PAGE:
DingTalk, the telecommuting application, surged over 350% during the Chinese New Year week to become the most downloaded software on China’s app stores. Amid the outbreak of Covid-19, people have been forced to work or study from home. In addition to workplaces, schools across the country have adopted the app to continue lessons online.

That’s a lot of users—but not a lot of love. DingTalk’s rating has dropped (in Chinese) significantly amid the massive growth. In China’s Apple App Store, the application has an overall rating of 2.6 on the morning of March 5, while more than half of the reviews give it one star. Many students gave DingTalk one star because “it ruins my holiday.” Of course, backlash against DingTalk from adult employees is not a recent thing.

Liu Weiqi is a Xi’an-based PhD student in Management Science with a background in law and engineering. His writing covers innovation, institutions, marketing, gender, and civil society. Contact him via email.

Not a lot of app makers respond to criticism by calling their users lazy.

If you ask the company, it’s not the app’s fault. They suggest that when workers and students give it low ratings, they’re scapegoating the app because they don’t like their work. The Alibaba-backed application issued a video (in Chinese) on Bilibili on Feb. 16 begging students for a higher rating. The video argues that students give DingTalk bad reviews because they hate school, while DingTalk is just an innocent intermediary. It’s used similar tactics to dismiss criticism from adult employees (in Chinese) as well.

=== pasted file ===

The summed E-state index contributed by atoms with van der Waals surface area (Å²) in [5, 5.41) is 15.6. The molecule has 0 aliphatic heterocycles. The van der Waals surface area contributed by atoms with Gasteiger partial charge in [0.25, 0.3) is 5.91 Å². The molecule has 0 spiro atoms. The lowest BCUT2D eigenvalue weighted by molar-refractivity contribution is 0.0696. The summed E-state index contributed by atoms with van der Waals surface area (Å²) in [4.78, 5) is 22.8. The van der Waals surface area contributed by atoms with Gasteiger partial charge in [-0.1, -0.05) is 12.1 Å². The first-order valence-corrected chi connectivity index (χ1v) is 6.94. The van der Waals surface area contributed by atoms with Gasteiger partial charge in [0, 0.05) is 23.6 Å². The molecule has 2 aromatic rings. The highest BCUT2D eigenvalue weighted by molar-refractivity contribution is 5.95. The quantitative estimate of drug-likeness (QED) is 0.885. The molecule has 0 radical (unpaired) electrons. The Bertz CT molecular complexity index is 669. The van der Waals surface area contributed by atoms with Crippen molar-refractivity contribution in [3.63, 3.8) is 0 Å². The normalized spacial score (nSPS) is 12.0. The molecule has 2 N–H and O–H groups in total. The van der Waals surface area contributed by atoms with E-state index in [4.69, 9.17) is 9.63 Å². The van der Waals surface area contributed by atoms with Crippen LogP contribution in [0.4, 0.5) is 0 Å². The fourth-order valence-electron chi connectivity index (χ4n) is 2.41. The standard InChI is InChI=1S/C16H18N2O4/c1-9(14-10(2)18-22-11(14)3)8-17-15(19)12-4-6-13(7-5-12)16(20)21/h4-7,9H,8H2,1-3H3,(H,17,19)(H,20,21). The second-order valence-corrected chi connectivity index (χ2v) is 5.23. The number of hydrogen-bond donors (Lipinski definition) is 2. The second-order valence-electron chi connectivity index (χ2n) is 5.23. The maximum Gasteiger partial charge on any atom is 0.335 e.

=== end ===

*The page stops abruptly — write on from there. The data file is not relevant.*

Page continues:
Not a lot of app makers respond to criticism by calling their users lazy. But it’s perfectly on-brand for DingTalk: it was designed to appeal to managers, instead of the employees who actually use it. DingTalk promotes unhealthy—and inefficient—work-life balance by tempting bosses to monitor employees 24 hours a day and to invade their off-duty time.

DingTalk doesn’t deserve a pass. It has low ratings because it’s a poorly designed app that makes workers’ lives worse. Of course, overbearing bosses and high-pressure jobs existed before DingTalk, but the app has become the face of the problem for most white-collar workers, and its intrusive features encourage companies’ worst impulses.

If Chinese companies want “a smarter way of working,” a good first step would be abandoning DingTalk and apps like it.

Think you’re off work?

WeChat had already acquired a dominant position in China’s social media market when DingTalk launched in 2014, including wide adoption for work communication. To overcome this head start and WeChat’s network effect advantage, DingTalk ingratiated itself with a different user base: managers who can force employees to use the service.

DingTalk offers multiple features that help management surveil employees. The most complained about on Zhihu, and in conversations with users, are “Ding” and “Clock In/Out” monitoring.